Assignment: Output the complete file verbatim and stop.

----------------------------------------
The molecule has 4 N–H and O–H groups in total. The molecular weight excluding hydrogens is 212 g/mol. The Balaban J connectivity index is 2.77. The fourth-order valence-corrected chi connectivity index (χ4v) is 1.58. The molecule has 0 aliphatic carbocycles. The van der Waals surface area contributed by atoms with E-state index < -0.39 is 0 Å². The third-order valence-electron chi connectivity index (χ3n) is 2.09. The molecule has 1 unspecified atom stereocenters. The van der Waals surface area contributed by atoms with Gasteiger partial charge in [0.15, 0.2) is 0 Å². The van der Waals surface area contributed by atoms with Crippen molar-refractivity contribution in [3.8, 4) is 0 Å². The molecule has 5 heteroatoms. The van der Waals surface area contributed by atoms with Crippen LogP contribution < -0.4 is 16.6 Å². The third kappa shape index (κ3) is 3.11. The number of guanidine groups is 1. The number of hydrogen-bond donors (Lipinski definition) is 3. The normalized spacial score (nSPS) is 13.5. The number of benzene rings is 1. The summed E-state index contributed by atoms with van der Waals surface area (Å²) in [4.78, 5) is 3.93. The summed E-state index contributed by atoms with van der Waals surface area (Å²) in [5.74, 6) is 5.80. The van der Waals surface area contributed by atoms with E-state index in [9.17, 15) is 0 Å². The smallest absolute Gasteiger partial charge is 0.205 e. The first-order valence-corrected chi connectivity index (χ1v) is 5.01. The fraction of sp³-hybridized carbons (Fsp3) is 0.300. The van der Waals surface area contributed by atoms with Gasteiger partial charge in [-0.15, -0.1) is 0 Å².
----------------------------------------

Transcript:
The molecule has 4 N–H and O–H groups in total. The molecular weight excluding hydrogens is 212 g/mol. The Balaban J connectivity index is 2.77. The fourth-order valence-corrected chi connectivity index (χ4v) is 1.58. The molecule has 0 aliphatic carbocycles. The van der Waals surface area contributed by atoms with E-state index < -0.39 is 0 Å². The third-order valence-electron chi connectivity index (χ3n) is 2.09. The molecule has 1 unspecified atom stereocenters. The van der Waals surface area contributed by atoms with Gasteiger partial charge in [0.15, 0.2) is 0 Å². The van der Waals surface area contributed by atoms with Crippen molar-refractivity contribution in [3.8, 4) is 0 Å². The molecule has 5 heteroatoms. The van der Waals surface area contributed by atoms with Crippen LogP contribution < -0.4 is 16.6 Å². The third kappa shape index (κ3) is 3.11. The number of guanidine groups is 1. The number of hydrogen-bond donors (Lipinski definition) is 3. The normalized spacial score (nSPS) is 13.5. The number of benzene rings is 1. The summed E-state index contributed by atoms with van der Waals surface area (Å²) in [4.78, 5) is 3.93. The summed E-state index contributed by atoms with van der Waals surface area (Å²) in [5.74, 6) is 5.80. The van der Waals surface area contributed by atoms with E-state index in [9.17, 15) is 0 Å². The smallest absolute Gasteiger partial charge is 0.205 e. The first-order valence-corrected chi connectivity index (χ1v) is 5.01. The fraction of sp³-hybridized carbons (Fsp3) is 0.300. The van der Waals surface area contributed by atoms with Gasteiger partial charge in [-0.15, -0.1) is 0 Å².